"Though fundamental colours like guitar, sax, piano, cello and harp are used, the music has a spacey 'electro/metallic' quality that carries the players near territories not far from some Morphogenesis moment, only with just a touch of 'lucid madness' in addition. What's incredible here is the complete disintegration of the sources, as breathing, percussion and plucking become one - a creature suddenly waking up, looking herself in the mirror, her constitution continuously changing - and there's no time for anyone to adjust their ears. The surprising quality of this ensemble's vibe is a top asset; starting from near silence, Burn and his comrades take you by the hand and introduce a cauldron of tasty, unexpected flavours at the same time enforcing highly active listening."

MASSIMO RICCI - TOUCHING EXTREMES 2002

"Chris Burn is another musician who is adept at creating an environment that opens the musicians around him to free possibilities. Much of his recorded work has been with an Ensemble that ranged from eight to eleven musicians, but here we get a 6tet and a 5tet. Perhaps the amazing thing is that with music like Burn's - filled with silence, extremely delicate, almost sololess, focused on a group ambience - this 5tet sounds every bit as big and full as the earlier music.

It is hard to describe a music that creates such an aural room around the l istener, and because all of these musicians are devoted to the collective sound, and that each of them are exploring the non-standard sounds of their instruments, Burn's music tends to become more an environment than a structure. They have replaced the crescendo-decrescendo cliché of free music with a shifting density vs. silence, that has nothing to do with volume or speed. Having said that, the 'aural room' the ensemble creates here is a pleasure to exist within, if you relax and let it enfold you."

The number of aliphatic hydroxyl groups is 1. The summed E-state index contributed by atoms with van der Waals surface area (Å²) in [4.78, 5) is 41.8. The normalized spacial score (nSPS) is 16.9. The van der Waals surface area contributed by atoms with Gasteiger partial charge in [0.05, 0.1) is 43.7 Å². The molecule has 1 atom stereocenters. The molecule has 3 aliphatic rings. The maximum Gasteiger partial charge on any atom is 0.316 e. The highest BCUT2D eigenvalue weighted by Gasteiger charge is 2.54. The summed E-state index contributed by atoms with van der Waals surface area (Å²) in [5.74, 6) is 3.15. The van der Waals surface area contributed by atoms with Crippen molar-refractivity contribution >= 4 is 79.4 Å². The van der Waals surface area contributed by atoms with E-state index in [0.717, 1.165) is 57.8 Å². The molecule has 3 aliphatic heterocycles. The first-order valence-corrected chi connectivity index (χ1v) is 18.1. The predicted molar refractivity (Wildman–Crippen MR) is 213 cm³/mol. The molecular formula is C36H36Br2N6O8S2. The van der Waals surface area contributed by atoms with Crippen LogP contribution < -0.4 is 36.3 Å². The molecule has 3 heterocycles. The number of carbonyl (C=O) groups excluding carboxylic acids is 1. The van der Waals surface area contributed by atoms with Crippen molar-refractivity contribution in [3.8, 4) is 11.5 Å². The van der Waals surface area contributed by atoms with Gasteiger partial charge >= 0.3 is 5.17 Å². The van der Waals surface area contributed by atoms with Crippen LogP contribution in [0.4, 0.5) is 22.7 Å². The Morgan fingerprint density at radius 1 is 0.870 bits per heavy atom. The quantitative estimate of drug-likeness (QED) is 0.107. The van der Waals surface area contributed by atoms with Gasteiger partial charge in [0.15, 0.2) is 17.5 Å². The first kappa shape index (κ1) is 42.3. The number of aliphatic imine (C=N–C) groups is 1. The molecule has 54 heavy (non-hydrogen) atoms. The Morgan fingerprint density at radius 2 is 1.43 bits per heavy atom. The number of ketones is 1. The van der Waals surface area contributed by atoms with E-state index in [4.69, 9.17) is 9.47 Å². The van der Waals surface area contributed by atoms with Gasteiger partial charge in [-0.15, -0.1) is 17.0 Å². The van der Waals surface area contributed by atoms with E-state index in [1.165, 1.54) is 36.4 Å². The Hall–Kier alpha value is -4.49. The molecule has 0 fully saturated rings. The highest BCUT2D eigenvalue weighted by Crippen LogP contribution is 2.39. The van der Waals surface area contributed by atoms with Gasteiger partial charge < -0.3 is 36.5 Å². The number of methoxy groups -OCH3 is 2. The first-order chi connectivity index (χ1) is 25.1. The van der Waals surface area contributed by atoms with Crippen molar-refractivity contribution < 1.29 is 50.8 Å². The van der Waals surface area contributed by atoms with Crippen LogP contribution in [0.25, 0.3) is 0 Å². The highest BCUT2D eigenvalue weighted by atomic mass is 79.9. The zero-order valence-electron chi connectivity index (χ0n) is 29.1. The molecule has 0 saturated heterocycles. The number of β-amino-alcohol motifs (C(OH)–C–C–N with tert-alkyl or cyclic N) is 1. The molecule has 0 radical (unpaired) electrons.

PHILLIP McNALLY - CADENCE 2003

"What matters is overall result an process, and this is where improv's strength lies. When it all comes together - as it does triumphantly soon after the start of Five in Eight, where you can't tell how many musicians there are, who plays what or on what instrument, but are drawn into a unique, evanescent and therefore cherishable soundscape - there are few musical experiences more magical.

The music gets quite dense in places but is generally fairly reflective, though some passages have a more rhetorical cast than others (later episodes in Night-Time Nostalgia for example) and others get quite visceral - around the halfway mark of Still Life for one. The addition of Davies on the first two tracks expands the possibilities and the potential density, volume and complexity, but makes little difference to the overall nature of the music, since these musicians have such unity of purpose and interact with such responsiveness that the group's character is constant, however many heads the creature has."

BARRY WITHERDEN - JAZZ REVIEW 2003

"The Red Rose gig finds the group in exuberant form, a quality not normally associated with the patient exploration of free improv. There's violence too, contained within a thoughtful collective ethos - the lack of compositional structure goes almost unnoticed."

ANDY HAMILTON - THE WIRE 2003